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BWW Interview: Tetsuro Shigematsu Developing His 1 HOUR PHOTO

As part of their Virtual 55th Anniversary Season, East West Players will be streaming Vancouver Asian Canadian Theatre (vAct)’s 1 HOUR PHOTO beginning June 12, 2021

BWW Interview: Tetsuro Shigematsu Developing His 1 HOUR PHOTO

As part of their Virtual 55th Anniversary Season, East West Players will be streaming Vancouver Asian Canadian Theatre (vAct)'s 1 HOUR PHOTO beginning June 12, 2021. Written and performed by writer/performer/storyteller Tetsuro Shigematsu, 1 HOUR PHOTO is directed by Richard Wolfe and will available online through June 20,2021.

The ever busy Tetsuro managed to find some time to reply to a few of my queries.

Thank you for taking the time for this interview, Tetsuro!

1 HOUR PHOTO had its world premiere at The Cultch in Vancouver in October 2017. Have you made any changes from your live onstage premiere to the version that you just filmed?

It's about 10 minutes shorter. The original stage version included the storyline of my father, who was dying during the season I met Mas (Yamomoto). I think I was experiencing some emotional transference, losing my own dad, and then subconsciously seeking another father figure because I didn't yet feel ready to be fatherless in this world. But in the end, we decided Mas' story was so epic, it was more than enough for our show.

What sparked the creation of 1 HOUR PHOTO back in 2017?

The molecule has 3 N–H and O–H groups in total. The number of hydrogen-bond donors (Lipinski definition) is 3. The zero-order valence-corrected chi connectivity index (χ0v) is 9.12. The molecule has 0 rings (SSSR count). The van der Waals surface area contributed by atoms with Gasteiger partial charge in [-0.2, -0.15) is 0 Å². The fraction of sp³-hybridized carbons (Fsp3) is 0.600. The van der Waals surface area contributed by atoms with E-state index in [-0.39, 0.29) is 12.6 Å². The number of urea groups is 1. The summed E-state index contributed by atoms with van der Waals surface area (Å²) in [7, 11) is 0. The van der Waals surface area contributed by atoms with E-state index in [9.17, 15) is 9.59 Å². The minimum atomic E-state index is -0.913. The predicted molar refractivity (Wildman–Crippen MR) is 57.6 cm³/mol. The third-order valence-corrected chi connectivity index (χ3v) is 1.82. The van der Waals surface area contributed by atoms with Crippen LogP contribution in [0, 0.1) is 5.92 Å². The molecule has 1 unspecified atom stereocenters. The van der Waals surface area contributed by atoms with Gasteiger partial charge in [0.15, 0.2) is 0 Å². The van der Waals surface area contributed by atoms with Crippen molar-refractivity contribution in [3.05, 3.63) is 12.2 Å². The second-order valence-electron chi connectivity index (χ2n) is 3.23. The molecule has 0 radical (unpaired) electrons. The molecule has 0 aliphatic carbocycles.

When I first started my conversations with Mas Yamomoto, my initial interest was his ownership of several Japan Camera stores, which were part of a chain of 1-hour photo development labs. At the time, the theatrical version of Ins Choi's Kim's Convenience was sending tremors across the Canadian theatre landscape. Long before it became a beloved TV show streamed all over the world, it started off as a Fringe show in Toronto, and its tremors reverberated all the way to the Pacific coast. Something unprecedented was happening. As an Asian Canadian theatre artist I was inspired. I thought, perhaps I could also write a play about an Asian Canadian family business. And for me, a neighborhood photo developer was a kind of proto-internet, a node where everyone within a community processed their memories. And the Yamamotos were privy to them all. Births, weddings, graduations, love, sex, and the precious banalities of everydayness. Long before the advent of YouTube, to me this was the first living archive. But when I first sat down to talk to Mas, an older man and a younger man sitting across from each other at a kitchen table, the 20th century unfurled. Here was someone who grew up the son of a fisherman, was incarcerated all with the rest of the Japanese Canadian community, and then worked on the Distant Early Warning Line in arctic at the height of the Cold War. I quickly realized I was dealing with a much more epic life story, and it demanded a bigger canvas.